In its ruling, the European Union court noted that "that safeguards were not sufficiently robust to provide adequate guarantees against abuse", and said it was particularly concerned that GCHQ can search and examine citizens" "related communications data' - such as location data and IP addresses - without restriction.
However, the court said the sharing of information with foreign government was not in breach of the rules.
Parliament reformed surveillance powers in 2016 and introduced a new watchdog.
It could reassemble the communications, filter them and then analyse the remainder for anything useful to protecting national security.
It determined that the regime covering how the spy agency obtained data from internet and phone companies was "not in accordance with the law".
The UK's mass interception programmes allowing untargeted surveillance of people's emails and internet use breaches individuals' rights to privacy, the European Court of Human Rights has ruled.
What did the court say?. Data can be legally collected in bulk if it can be justified in the interests of national security, but safeguards must be put in place.
The judgement said: "While there is no evidence to suggest that the intelligence services are abusing their powers - on the contrary, the [then British watchdog] observed that the selection procedure was carefully and conscientiously undertaken by analysts, the court is not persuaded that the safeguards governing selection of bearers [internet cables] for interception and the selection of intercepted material for examination are sufficiently robust to provide adequate guarantees against abuse".
Because there was not enough independent oversight of the search and selection processes, there was a violation of the code.
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In contrast, related communications data is capable "of painting an intimate picture of a person" through mapping social networks, location tracking and insight of who they interacted with.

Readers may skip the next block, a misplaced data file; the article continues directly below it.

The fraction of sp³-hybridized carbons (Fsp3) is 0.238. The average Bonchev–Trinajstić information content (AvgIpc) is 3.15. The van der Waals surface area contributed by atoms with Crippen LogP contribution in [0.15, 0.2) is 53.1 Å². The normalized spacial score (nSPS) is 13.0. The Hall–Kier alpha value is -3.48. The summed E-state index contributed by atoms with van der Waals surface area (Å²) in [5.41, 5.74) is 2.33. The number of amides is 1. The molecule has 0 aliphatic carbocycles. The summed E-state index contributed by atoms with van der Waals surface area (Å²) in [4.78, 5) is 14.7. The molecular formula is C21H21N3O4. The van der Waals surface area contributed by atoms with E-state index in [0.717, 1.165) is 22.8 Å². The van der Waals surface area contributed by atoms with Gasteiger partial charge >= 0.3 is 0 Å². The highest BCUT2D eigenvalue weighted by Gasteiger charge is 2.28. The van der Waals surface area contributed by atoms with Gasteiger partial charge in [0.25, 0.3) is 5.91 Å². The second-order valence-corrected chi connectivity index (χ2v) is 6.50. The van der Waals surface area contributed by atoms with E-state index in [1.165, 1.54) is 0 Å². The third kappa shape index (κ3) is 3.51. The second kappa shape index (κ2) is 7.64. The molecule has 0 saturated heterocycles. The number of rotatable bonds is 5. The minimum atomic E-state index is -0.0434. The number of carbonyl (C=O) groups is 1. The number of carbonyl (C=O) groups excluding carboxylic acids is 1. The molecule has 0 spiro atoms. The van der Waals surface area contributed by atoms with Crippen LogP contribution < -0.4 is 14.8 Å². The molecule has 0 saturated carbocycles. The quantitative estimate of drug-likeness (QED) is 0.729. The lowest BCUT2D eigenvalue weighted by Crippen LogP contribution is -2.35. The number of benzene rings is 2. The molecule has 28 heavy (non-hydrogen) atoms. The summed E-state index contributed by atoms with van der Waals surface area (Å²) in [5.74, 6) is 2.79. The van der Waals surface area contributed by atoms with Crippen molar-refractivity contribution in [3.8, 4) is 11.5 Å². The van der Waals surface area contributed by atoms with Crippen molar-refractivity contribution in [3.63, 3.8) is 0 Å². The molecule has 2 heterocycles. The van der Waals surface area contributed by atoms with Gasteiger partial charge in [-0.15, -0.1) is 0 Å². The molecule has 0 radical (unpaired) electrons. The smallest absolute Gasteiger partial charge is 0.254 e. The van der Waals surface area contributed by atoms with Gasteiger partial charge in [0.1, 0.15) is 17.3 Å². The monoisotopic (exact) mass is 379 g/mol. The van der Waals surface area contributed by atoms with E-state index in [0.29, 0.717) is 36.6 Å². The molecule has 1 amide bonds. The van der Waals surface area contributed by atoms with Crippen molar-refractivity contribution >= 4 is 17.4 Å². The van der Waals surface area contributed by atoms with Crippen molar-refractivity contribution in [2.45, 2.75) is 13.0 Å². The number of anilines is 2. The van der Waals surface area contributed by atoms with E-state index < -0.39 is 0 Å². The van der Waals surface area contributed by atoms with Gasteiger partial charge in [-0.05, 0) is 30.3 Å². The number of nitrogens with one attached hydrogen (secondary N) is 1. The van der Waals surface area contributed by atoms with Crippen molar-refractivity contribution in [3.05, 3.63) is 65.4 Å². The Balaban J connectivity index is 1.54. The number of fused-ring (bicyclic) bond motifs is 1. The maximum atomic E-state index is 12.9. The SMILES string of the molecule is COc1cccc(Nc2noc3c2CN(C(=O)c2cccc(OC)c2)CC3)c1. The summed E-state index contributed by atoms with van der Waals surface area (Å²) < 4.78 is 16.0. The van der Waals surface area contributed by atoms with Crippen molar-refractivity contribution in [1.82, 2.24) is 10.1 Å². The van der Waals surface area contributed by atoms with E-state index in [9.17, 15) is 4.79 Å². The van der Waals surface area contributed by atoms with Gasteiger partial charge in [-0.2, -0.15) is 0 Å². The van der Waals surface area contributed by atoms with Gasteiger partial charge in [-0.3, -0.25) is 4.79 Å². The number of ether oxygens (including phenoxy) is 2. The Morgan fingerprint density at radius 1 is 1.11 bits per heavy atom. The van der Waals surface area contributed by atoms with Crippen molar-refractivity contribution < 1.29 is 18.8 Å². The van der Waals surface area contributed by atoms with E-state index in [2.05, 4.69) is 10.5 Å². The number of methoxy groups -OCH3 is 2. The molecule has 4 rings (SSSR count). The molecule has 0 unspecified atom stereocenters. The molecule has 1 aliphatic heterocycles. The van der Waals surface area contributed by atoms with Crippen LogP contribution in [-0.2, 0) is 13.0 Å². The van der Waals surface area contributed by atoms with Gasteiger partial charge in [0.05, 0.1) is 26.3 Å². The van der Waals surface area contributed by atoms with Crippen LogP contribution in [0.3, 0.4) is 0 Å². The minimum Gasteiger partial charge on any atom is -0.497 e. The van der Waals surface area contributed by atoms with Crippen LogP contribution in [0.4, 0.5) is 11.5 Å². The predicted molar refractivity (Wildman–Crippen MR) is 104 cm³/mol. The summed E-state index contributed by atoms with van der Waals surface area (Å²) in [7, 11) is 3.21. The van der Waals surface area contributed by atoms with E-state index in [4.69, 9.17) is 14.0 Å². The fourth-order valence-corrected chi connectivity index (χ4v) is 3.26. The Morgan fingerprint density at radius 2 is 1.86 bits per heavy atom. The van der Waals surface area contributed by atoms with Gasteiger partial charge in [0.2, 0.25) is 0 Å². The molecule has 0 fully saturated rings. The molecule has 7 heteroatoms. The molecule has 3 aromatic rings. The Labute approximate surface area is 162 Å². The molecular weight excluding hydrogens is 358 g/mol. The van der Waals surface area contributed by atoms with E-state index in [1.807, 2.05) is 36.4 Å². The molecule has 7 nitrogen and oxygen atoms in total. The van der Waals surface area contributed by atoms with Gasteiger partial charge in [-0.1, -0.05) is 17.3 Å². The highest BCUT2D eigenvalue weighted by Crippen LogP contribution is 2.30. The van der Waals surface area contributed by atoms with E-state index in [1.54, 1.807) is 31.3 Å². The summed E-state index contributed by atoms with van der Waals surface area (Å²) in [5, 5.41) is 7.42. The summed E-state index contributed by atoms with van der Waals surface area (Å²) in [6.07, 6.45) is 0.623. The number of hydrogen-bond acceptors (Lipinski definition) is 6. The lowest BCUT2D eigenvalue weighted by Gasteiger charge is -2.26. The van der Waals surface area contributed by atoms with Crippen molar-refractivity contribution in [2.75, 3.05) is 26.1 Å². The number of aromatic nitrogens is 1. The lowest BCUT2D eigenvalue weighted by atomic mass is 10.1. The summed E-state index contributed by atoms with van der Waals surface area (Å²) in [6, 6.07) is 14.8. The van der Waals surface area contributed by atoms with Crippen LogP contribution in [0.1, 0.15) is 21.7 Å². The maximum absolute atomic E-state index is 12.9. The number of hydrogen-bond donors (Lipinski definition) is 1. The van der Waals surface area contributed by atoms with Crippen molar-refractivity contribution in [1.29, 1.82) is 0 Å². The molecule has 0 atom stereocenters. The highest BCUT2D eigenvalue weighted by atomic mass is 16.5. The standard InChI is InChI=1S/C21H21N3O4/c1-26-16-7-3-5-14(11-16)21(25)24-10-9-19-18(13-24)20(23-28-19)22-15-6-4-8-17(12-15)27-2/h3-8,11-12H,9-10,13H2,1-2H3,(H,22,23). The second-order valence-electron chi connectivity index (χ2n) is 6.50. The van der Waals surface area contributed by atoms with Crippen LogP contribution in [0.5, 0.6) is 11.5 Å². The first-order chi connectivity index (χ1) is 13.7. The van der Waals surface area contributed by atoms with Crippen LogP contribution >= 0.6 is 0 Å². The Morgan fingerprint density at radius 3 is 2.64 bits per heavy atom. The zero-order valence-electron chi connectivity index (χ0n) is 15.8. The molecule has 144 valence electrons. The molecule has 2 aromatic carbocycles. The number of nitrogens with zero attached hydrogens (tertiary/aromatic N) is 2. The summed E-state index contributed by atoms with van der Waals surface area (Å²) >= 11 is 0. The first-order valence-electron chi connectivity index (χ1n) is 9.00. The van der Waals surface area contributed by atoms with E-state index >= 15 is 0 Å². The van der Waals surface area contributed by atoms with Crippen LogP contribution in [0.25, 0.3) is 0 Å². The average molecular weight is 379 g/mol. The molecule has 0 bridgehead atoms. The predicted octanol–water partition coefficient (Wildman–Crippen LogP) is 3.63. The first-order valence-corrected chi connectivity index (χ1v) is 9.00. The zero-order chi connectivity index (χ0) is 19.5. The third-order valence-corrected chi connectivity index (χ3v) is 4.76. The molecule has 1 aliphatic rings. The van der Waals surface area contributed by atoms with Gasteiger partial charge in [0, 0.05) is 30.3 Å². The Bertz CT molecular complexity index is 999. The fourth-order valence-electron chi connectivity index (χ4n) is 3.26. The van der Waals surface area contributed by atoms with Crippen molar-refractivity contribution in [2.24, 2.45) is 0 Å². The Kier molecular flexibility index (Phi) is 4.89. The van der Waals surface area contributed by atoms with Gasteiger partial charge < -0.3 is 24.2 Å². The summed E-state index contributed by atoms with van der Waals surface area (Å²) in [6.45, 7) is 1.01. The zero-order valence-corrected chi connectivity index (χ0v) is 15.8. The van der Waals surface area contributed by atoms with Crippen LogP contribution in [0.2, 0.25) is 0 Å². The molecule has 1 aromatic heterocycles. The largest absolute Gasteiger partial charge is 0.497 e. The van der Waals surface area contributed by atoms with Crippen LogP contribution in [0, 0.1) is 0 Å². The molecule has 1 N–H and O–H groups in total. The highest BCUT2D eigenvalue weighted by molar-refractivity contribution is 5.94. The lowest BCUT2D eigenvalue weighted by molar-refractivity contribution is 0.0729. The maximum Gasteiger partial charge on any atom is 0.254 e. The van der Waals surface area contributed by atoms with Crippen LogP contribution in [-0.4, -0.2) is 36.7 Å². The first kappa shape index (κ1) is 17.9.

Is this system still in force?.
"If the government had its own way, it would have gone on secretly conducting surveillance but finally this was found out and it has been ruled unlawful".
A United Kingdom government spokesperson said the government would "give careful consideration to the court's findings" while noting a new "double lock" oversight mechanism on spying had been enacted in 2016 - three years after the revelations first emerged.
While the court's ruling applied to surveillance regimes set down by the UK's Regulation of Investigatory Powers Act of 2000-not the new Investigatory Powers Act passed in 2016, which has not yet come into full effect-some of the provisions ruled to be in violation of the charter remain in the new law.
"This includes the introduction of a "double lock" which requires warrants for the use of these powers to be authorised by a secretary of state and approved by a judge".
"We will push on with our High Court challenge against the Investigatory Powers Act and I'm sure we'll draw on the judgement of today to explain why it means that act is also unlawful", she added.
Commenting on the ECHR's ruling, Silkie Carlo, director of Big Brother Watch, said: "This landmark judgment confirming that the UK's mass spying breached fundamental rights vindicates Mr Snowden's courageous whistleblowing and the tireless work of Big Brother Watch and others in our pursuit for justice".
Founders of the Bureau David and Elaine Potter backed the case.